Medical researchers have identified an array of gene mutations linked to autism spectrum disorder (ASD), but they don’t know what actually goes wrong in the brains of those who have the condition.

Researchers from the McGovern Institute for Brain Research at the Massachusetts Institute of Technology have made what they hope is a leap from hypotheticals to observed problems.

Using brain imaging, the researchers showed that the neurotransmitter gamma-aminobutyric acid, or GABA, malfunctions in those with ASD.

“I think it’s a really compelling, provocative study,” Karen J. Parker, Ph.D., the director of the social neurosciences research program at Stanford University School of Medicine, told Healthline. “This is exactly the kind of really forward thinking we need to get traction on this poorly understood disease.”

Parker was not involved in the study, which was published today in the journal Current Biology.

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Narrowing the Field of Suspects

GABA is one of several neurotransmitters that researchers have long suspected plays a part in autism.

GABA quiets some neurons’ signals so that the brain can focus on those that seem more relevant at the moment. When we look at an object, for example, the brain receives two images, one from each eye. GABA allows the brain to alternate between seeing one and the other dominantly.

Robertson and her colleagues isolated visual processing to see how GABA worked in study participants with ASD and those without it. They measured neurotransmitters at work in the visual cortex of the brain, where the images from the two eyes first come together.

In the 20 participants with ASD, the GABA was present but didn’t perform its normal function of subduing selective neurons. Glutamate, another neurotransmitter on the list of suspects for autism researchers, worked normally.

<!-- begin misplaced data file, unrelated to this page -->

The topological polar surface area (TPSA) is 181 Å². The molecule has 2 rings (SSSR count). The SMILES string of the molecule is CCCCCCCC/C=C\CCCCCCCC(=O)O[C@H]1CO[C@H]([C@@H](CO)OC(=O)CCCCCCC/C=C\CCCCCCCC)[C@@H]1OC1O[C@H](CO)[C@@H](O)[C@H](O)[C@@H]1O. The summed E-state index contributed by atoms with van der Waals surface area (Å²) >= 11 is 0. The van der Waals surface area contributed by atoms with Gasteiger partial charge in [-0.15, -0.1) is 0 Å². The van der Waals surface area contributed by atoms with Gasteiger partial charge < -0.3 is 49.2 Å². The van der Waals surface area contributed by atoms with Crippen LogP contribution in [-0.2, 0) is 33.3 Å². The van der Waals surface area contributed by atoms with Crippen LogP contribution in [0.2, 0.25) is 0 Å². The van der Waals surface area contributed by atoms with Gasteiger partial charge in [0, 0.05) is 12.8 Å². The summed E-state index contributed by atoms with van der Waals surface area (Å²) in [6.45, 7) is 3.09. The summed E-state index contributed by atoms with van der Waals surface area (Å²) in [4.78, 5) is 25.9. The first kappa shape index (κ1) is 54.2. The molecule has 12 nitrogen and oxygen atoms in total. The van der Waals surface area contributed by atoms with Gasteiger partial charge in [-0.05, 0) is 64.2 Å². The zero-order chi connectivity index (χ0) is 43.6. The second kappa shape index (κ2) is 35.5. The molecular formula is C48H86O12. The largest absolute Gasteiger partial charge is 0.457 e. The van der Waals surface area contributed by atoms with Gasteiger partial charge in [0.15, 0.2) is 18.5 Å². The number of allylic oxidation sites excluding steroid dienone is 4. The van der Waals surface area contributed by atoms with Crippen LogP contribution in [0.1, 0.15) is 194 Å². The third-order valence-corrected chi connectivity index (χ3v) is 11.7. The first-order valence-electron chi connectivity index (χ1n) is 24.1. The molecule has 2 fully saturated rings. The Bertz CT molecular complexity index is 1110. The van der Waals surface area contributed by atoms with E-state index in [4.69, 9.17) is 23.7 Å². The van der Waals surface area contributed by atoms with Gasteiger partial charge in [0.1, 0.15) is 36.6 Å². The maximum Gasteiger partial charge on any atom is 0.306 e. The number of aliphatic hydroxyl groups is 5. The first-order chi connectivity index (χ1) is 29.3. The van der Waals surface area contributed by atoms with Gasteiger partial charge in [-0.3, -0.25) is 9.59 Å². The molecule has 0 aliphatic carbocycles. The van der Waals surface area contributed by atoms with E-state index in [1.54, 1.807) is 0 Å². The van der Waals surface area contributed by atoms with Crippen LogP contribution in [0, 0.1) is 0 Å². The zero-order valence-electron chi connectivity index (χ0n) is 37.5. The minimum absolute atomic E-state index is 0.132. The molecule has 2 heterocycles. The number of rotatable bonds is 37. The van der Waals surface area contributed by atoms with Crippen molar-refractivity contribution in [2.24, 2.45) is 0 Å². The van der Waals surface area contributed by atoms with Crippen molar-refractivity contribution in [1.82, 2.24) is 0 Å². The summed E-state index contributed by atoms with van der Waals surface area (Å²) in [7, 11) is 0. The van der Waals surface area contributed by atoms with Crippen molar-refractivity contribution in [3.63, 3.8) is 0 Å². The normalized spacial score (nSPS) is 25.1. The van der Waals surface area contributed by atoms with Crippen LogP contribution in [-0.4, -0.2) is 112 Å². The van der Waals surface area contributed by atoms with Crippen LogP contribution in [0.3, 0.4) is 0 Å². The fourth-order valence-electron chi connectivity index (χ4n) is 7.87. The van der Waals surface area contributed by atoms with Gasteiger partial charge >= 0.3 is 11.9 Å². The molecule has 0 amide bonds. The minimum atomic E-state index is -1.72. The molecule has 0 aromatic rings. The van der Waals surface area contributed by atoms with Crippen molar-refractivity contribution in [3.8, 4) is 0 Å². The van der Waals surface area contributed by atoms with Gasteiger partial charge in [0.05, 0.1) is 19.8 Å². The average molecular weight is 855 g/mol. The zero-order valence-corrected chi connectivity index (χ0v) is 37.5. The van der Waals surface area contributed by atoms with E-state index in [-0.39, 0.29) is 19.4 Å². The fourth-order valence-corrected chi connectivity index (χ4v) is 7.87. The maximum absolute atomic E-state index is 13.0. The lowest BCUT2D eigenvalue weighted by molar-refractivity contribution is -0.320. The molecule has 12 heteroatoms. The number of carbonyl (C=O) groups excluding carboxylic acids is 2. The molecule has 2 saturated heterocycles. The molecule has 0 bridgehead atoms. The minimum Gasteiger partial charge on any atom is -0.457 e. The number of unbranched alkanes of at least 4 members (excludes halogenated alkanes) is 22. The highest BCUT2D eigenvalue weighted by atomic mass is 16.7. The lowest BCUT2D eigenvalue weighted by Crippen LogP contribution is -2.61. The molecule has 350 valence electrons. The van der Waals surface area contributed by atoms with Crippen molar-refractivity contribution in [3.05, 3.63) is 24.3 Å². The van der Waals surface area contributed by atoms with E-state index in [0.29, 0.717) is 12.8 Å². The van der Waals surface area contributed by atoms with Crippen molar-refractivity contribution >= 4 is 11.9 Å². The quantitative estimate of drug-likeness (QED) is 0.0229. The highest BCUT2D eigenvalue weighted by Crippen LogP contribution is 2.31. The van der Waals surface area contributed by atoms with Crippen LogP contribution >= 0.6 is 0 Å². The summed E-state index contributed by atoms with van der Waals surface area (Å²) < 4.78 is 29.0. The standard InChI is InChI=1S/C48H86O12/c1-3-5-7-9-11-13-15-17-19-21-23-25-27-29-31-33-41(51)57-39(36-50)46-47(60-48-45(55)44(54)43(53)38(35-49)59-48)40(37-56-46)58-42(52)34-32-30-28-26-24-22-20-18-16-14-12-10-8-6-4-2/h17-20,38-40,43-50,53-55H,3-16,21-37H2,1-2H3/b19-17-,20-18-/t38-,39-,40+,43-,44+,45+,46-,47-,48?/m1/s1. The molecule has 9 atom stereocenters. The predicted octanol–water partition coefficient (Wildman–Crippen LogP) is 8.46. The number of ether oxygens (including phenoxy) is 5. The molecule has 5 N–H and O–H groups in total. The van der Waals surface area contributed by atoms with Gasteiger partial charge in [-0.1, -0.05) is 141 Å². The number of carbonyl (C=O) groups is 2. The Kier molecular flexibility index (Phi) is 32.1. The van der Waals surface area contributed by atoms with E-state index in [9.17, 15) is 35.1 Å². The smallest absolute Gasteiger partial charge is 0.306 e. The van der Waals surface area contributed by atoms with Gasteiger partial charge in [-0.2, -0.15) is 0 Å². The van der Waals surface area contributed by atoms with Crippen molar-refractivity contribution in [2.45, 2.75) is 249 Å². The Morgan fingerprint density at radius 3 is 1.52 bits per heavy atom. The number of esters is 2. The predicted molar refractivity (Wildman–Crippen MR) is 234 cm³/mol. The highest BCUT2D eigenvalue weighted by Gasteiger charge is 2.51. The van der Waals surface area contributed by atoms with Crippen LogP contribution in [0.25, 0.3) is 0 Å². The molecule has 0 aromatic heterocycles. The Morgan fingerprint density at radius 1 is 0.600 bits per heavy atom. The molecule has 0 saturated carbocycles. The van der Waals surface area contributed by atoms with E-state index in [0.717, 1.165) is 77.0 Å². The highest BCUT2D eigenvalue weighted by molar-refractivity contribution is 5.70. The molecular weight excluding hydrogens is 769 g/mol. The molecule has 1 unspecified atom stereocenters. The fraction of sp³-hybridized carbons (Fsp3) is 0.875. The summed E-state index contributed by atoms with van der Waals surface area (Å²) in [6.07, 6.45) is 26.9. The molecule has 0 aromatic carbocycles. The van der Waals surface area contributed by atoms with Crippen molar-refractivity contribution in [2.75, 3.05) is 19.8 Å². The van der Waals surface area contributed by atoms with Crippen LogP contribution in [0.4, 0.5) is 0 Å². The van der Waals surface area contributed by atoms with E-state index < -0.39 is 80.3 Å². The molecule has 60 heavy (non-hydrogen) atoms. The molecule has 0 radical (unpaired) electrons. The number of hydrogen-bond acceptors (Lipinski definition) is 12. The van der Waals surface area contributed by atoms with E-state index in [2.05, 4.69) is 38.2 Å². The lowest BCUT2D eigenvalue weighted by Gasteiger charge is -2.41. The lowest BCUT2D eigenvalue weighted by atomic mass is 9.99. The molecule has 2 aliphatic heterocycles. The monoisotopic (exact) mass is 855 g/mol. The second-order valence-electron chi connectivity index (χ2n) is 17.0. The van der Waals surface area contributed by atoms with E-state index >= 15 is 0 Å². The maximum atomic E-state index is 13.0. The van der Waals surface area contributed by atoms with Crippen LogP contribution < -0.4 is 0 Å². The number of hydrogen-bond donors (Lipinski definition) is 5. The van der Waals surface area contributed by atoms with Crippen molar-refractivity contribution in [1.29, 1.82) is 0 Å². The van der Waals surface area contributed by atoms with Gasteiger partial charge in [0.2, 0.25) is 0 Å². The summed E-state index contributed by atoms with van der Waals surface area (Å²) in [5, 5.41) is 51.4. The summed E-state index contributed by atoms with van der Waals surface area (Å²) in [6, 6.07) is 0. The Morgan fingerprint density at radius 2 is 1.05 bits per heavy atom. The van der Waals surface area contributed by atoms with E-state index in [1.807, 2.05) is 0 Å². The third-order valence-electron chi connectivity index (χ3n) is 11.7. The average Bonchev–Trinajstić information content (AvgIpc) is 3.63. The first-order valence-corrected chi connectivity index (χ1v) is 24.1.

“GABA isn’t able to drive vision,” Robertson said. “What it suggests is a dysfunction in the pathway.”

A familiar example of a malfunctioning pathway in the brain is depression. Selective serotonin reuptake inhibitors (SSRIs) allow neurons to use more serotonin as they communicate. The hope is that a drug that changes how neurons use GABA could quiet many, or all, of the symptoms of autism.

The findings are especially promising because GABA is involved in processing other sensory information as well.

“It’s a very important neurotransmitter in the brain,” Caroline Robertson, Ph.D., one of the study’s authors, told Healthline. “It affects almost every piece of information that we process.”

The research participants with more pronounced failures in the GABA pathway were those with more severe forms of autism.

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Paving the Way for Autism Drugs

Could drugs that boost GABA functioning in the brain treat the symptoms of autism, the way SSRIs treat depression? This research begins to suggest that they could. Some of the drugs tested for autism target the glutamate pathway, which Robertson’s findings suggest is misguided.

“It’s a very early study, but it suggests that increasing GABAergic signaling would be the lowest hanging fruit to go after,” Parker said.

And there are already a handful of drugs, including arbaclofen, that boost GABA.

Because autism patients are so diverse, researchers are likelier to find a drug that treats some, rather than all, of them, Parker said.

“One of the problems we’ve had with treatment trials is that it’s such a heterogeneous disorder,” she said.

The research was funded with academic grants.

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